All this so far concerns front stage activity. What of back stage? Ideally this is an audience-free zone where surgeons and lecturers can switch off and chill. Outside is neither front nor back stage, as when our surgeon or lecturer (more likely but now not necessarily male) visits one of London’s Soho walk-ups incognito. But front and back stage and outside can and do vary. Ritzer: ‘a professor’s office is front stage when a student visits, back stage when the student leaves, and outside when the professor is at a university basketball game’.

Goffman wrote about many institutions, including asylums. My personal interest, however, hinges on his sensitization of the concept of stigma. Critical to this is his distinction between virtual and actual social identity. Stigma, he maintained, involves a gap between the two. The former refers to what a person ‘ought to be’, the latter to what she ‘is’. This links to another distinction: that between discredited stigma and discreditable stigma. With the former, the ‘mark’ comprising the stigma is visible and obvious, as when somebody is in a wheelchair or carries a white stick and is accompanied by a guide dog. With the latter, the stigmatizing attribute, trait or property is not conspicuous: as in the case of epilepsy, the focus of my own research in the 1970s, it is only intermittently – via stigma cues like witnessed seizures or pill-taking – that the potential for discrediting and stigmatization arise. For the discredited, the challenge is impression management, for the discredited, it is information management.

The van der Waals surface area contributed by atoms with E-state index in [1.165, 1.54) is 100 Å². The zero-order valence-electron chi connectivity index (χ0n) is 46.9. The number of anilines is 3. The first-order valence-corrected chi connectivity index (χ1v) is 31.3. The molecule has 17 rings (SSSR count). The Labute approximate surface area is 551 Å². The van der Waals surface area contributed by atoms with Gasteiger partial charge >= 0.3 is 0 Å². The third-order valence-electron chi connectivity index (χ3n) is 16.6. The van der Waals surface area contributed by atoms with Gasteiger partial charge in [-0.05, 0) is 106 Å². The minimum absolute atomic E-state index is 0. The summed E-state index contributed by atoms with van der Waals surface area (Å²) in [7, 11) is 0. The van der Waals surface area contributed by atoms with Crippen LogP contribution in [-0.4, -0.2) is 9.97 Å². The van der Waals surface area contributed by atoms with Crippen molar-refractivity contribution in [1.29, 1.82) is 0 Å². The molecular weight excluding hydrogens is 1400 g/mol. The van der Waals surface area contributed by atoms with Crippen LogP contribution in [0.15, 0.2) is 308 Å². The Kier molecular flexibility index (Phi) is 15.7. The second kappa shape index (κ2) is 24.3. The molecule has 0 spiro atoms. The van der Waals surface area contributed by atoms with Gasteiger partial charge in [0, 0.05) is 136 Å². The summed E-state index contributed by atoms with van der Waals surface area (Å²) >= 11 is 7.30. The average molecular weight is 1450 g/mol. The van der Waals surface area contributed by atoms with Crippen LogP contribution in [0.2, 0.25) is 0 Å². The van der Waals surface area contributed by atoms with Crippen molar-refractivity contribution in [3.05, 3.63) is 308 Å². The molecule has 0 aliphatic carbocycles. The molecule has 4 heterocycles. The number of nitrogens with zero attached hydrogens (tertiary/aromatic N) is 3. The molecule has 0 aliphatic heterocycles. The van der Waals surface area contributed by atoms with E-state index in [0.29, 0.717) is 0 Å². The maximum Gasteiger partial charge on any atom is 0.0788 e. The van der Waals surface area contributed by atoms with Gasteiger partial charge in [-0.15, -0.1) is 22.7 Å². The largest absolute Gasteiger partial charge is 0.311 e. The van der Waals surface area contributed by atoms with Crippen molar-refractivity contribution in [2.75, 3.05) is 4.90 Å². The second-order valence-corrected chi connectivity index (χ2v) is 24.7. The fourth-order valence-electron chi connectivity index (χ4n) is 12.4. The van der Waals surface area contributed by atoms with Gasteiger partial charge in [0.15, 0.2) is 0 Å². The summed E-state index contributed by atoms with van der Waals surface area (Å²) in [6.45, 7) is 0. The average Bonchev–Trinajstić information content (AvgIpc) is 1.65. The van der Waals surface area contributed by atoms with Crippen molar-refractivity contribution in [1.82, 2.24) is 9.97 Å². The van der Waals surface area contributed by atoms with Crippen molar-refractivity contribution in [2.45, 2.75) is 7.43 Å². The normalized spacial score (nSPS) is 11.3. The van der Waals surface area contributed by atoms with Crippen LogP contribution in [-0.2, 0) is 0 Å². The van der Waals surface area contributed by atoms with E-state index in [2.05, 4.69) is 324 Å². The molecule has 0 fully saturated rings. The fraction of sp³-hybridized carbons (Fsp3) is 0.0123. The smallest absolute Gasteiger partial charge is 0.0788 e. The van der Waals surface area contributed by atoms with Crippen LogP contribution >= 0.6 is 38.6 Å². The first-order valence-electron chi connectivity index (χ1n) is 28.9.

Dare I cite my own study at this point? Yes! People with epilepsy are typically discreditable rather than discredited. I distinguished between enacted stigma and felt stigma. Enacted stigma referred to actual discrimination against people with epilepsy on the basis on their unacceptable difference; felt stigma referred to a personalized sense of inferiority accompanied by a fear of encountering enacted stigma. What did I discover? My ‘hidden distress model’ asserted that, fearing enacted stigma, people with epilepsy tended to hide their symptoms/diagnosis, with the down-the-line result that felt stigma messed up their lives far more than enacted stigma.

Like many sociologists I find something curiously compelling about Goffman’s sociological incursions and excursions. Imagine him in a Chicago café, just ‘observing’, collaborating with his postgrads (without the institutional demand for high impact peer review papers, although he delivered those too). But I am interrogator too. In my own reflections on health-related stigma I noted that his approach to structure was supremely subtle, but also anaemic and unconvincing. Durkheim insisted that social facts were ‘external’ and ‘constraining’. This is missing in Goffman, at least in my view. Norms of shame, the explication of which he excels in, do not float free from the fault-lines of a society. Stigmatisatiopn cannot be separated from exploitation and oppression. For me, exploitation is class-based, oppression state-based. Norms of shame (and blame, for I would want to distinguish between the two) rarely exist and impact independently of exploitation and oppression. This much disability theory has taught us.

If the symbolic interactionism pioneered by Mead and Blumer and adorned by labeling theory, the principal combatants of the structural-functionalist of Parsons in 1950s and 1960s America, cannot entirely encompass Goffman’s dramaturgy, then this is maybe to his credit. He was a one-off, sociology’s stand-out ethnographer. But the work of elucidating the issue of structure versus agency, or Dawe’s ‘two sociologies’, remained incomplete.